|By Maria Mallory White, Sun Sentinel|
|McClatchy-Tribune Information Services|
They're not, for the moment, many analysts say. But Citizens is also one major storm away from catastrophe.
And therein lies the rub. Many homeowners are angered over the Citizens surplus and neverending rate increases. They want to deal in the present.
"Without a major hurricane impacting the state in six or seven years, they need to account for fees collected and how they've managed that to date,"
But lawmakers, state leaders and others who scrutinize Citizens are focused more on what could happen than what hasn't happened. They worry that if a major storm hits the Sunshine State in an upcoming hurricane season, that the surplus would quickly disappear, and Floridians -- both those who are Citizens policyholders and those who are not -- would by law be on the hook to cover the shortfall.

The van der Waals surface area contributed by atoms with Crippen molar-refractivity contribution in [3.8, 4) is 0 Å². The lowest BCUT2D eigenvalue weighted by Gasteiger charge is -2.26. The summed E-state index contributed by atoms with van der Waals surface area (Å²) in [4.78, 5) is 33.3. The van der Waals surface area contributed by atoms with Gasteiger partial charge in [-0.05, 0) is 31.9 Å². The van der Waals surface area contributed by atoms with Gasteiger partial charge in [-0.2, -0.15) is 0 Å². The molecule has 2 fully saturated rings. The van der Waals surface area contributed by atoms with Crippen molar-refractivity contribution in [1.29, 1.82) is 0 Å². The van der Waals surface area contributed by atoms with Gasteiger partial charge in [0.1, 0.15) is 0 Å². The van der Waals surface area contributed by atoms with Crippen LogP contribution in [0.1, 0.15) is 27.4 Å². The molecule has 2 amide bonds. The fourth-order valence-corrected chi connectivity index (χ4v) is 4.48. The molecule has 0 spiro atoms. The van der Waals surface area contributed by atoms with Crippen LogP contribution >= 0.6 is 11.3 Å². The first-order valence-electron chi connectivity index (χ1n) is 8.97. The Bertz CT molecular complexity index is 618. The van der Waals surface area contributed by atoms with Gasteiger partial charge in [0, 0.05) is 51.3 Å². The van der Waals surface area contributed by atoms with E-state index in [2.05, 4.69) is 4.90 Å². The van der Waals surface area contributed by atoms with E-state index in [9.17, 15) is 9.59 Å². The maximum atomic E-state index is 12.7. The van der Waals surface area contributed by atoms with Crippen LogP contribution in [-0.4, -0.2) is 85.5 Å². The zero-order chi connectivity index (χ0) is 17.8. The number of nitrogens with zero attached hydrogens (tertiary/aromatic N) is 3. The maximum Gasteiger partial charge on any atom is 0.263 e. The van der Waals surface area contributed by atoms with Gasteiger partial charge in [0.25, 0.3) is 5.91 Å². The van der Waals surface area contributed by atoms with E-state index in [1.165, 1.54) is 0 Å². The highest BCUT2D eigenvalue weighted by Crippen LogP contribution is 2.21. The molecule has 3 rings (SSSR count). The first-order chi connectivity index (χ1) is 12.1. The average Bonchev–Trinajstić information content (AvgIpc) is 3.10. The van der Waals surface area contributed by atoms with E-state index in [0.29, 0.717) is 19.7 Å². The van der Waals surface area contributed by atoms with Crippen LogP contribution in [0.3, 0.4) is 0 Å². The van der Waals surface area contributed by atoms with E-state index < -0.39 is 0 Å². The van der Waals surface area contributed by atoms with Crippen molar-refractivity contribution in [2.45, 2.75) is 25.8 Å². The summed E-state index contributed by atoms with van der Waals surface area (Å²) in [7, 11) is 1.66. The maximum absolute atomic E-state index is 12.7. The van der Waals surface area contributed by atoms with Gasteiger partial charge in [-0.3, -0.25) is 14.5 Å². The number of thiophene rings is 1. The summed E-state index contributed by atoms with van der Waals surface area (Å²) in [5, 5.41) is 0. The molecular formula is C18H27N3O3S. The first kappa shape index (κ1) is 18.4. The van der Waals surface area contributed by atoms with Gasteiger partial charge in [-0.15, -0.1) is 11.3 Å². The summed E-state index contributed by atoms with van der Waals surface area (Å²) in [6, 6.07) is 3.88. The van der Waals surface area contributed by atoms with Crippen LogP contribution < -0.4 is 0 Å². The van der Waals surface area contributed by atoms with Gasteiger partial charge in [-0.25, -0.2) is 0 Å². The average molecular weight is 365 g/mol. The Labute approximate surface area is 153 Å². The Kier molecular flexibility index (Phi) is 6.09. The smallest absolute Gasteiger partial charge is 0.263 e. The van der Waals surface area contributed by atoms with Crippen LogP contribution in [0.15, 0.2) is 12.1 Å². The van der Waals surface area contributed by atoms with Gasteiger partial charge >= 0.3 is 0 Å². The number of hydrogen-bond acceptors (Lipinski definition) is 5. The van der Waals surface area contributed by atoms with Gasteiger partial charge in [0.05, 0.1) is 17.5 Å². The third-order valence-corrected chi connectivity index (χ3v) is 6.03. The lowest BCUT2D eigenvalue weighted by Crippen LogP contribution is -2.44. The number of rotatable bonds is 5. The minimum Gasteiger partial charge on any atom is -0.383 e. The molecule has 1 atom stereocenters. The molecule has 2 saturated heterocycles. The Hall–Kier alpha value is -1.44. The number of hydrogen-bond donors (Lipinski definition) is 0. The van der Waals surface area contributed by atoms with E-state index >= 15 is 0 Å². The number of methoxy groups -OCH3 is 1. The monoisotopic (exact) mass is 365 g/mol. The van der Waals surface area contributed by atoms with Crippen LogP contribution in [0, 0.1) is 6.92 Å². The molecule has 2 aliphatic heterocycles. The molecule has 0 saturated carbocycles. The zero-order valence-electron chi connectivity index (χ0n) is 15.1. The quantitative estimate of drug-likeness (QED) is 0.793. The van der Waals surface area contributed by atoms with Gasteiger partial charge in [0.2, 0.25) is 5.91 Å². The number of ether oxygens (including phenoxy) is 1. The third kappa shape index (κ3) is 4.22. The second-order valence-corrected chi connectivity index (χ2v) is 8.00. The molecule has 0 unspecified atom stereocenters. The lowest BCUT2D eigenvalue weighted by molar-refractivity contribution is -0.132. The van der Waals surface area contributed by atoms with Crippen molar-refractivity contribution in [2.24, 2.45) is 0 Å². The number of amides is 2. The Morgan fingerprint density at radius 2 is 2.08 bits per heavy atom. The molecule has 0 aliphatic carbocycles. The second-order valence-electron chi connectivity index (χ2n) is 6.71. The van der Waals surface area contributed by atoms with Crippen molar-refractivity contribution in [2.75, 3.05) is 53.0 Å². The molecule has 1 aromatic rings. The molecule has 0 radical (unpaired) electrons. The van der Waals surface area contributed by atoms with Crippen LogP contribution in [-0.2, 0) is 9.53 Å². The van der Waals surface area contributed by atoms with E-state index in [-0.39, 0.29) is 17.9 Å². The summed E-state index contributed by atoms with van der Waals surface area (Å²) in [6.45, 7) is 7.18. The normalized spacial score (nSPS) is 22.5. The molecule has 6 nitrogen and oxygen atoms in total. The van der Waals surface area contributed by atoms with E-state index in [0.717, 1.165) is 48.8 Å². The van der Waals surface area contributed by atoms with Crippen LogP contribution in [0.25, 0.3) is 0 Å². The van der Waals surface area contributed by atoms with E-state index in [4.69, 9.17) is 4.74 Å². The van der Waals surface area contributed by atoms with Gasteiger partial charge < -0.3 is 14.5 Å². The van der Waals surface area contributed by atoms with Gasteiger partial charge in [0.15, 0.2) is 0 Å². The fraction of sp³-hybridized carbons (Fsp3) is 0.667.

Dealing in the future, a murky future, could be horrendous. A catastrophic storm means residents with fire, auto, pet coverage and other types of insurance policies (see box) would be assessed statewide to make up the difference.
And that's a difference that could be in the billions.
In the case of a once-in-a-hundred-years storm, Citizens' exposure in its high-risk coastal account could top
Here's how claims from Citizens' coastal policies (191,092 in
STEP ONE: First up, Citizens' cash reserves earmarked for the coastal policies would be utilized. In this case, that's
"The first dollar we go to is our own surplus on hand," Ashburn said. This could be thought of loosely as Citizens paying a deductible, she explained.
The so-called "
STEP THREE: With its reserves for the coastal account exhausted, the company data shows Citizens would then tap four successive sources of funds. Citizens policyholders would be levied a surcharge to raise